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Tumor Embolization

Introduction

Tumor embolization is a procedure that can be performed prior to a planned surgical resection. Embolization shuts down the blood supply to a tumor reducing blood loss during surgical resection. A secondary benefit from embolization can be that tumor margins are more easily identified and a tumor can be removed more completely and with less effort. Tumors of the spine, head, and neck that can be embolized have relatively large blood vessels supplying the tumor. Examples of typical tumors with prominent blood supply include: hemangioblastoma, meningioma, juvenile nasal angiofibroma, aneurysmal bone cyst, paraganglioma’s (carotid body, glomus vagale, glomus jugulare), hemangiopericytoma and vascular metastases from renal cell, thyroid, and chorio cancers.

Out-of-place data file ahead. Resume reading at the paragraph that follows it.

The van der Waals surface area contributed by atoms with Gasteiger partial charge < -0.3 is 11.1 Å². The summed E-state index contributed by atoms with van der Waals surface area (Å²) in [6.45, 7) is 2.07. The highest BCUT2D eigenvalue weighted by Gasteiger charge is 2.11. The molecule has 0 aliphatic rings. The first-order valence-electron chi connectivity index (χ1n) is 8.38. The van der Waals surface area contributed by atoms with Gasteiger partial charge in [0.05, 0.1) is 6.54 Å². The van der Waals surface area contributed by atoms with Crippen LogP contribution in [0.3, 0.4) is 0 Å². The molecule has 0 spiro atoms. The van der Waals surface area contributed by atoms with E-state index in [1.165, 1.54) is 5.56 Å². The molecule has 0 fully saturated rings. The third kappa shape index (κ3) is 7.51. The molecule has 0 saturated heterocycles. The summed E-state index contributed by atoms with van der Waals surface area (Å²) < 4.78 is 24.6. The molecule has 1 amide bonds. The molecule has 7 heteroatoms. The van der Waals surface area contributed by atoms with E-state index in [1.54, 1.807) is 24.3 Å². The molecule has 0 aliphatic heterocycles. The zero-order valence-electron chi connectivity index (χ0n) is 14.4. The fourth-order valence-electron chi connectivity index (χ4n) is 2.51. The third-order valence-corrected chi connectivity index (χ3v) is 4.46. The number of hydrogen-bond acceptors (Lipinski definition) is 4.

Procedure

Prior to undergoing tumor embolization it is necessary to perform either a cerebral angiogram or a spinal angiogram. A cerebral or spinal angiogram provides a roadmap of the blood vessels of the brain or spine and indicates the blood supply to a tumor. Physicians use this blood vessel roadmap to determine how a particular patient’s brain is supplied with blood and whether a tumor has prominent blood supply that is amenable to embolization treatment.

If a tumor has a prominent blood supply then flow can be shut down to the tumor using 3 types of agents. All agents essentially perform the same task, i.e. reducing blood flow; however, they have slightly different properties and are used for different benefits.

 

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Lateral common carotid angiogram, late arterial phase, showing the tumor vascular blush of a carotid body tumor
Microcatheter injection in the carotid body tumor again showing the tumor
vascular blush
Lateral common carotid angiogram showing no
tumor vascular blush
after embolization

 

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Operating room picture of tumor being removed following an embolization procedure

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